As to why the added risk carried by shock eventually dissipates, Bagai credited “survival of the fittest.” This selection bias means that “if you do die within the first 60 days you’re obviously a sicker person, and if you do make it to 60 days, you’ve shown that you can survive,” he said. “Once you’ve shown you’re a survivor, your outcomes are just based on other things outside of the shock, whether it’s that you’re old or have kidney disease, and then [the mortality risk] becomes just like the general population.”

Shah cautioned that, while the study provides valuable prognostic information, it should not be used as a justification for more intensive care that fails to take patient preference into account. “Our inclination, as cardiologists and interventionalists is to say, ‘What other life-saving interventions can I provide here to help these patients?’ Which is great. That’s our job and we can do it, and we can do it well,” she said. “But we can’t forget that maybe that’s not necessarily what all patients want. . . . We have an obligation to equally and fairly discuss [all the options] with our patients, not just the life-saving ones but the symptom-focused ones [like hospice and palliative care] as well.”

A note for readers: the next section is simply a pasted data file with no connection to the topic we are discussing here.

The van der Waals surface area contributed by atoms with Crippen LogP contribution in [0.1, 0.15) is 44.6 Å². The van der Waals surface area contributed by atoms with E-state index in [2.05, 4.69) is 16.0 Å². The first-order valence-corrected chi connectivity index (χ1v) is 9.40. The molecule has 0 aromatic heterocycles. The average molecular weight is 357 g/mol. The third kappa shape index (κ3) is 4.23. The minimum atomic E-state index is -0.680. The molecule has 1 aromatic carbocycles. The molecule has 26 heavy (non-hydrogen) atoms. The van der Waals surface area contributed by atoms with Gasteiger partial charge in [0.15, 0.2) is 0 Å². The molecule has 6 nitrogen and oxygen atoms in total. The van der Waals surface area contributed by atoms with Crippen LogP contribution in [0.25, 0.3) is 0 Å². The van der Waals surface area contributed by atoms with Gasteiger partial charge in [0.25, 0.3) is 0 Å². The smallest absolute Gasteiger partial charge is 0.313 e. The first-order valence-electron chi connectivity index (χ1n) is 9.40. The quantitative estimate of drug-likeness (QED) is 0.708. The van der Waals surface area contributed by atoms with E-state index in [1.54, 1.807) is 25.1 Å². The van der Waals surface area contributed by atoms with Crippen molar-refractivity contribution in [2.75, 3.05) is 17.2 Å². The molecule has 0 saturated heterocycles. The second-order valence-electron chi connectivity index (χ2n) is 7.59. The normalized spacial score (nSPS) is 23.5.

1. Shah RU, de Lemos JA, Wang TW, et al. Post-hospital outcomes of patients with acute myocardial infarction with cardiogenic shock: findings from the NCDR. J Am Coll Cardiol. 2016:67:739-747.
2. Kastrati A, Colleran R, Ndrepepa G. Cardiogenic shock: how long does the storm last [editorial]? J Am Coll Cardiol. 2016:67:748-750.

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  • Shah reports owning stock in Gilead Sciences.
  • Bagai and Kastrati report no relevant conflicts of interest.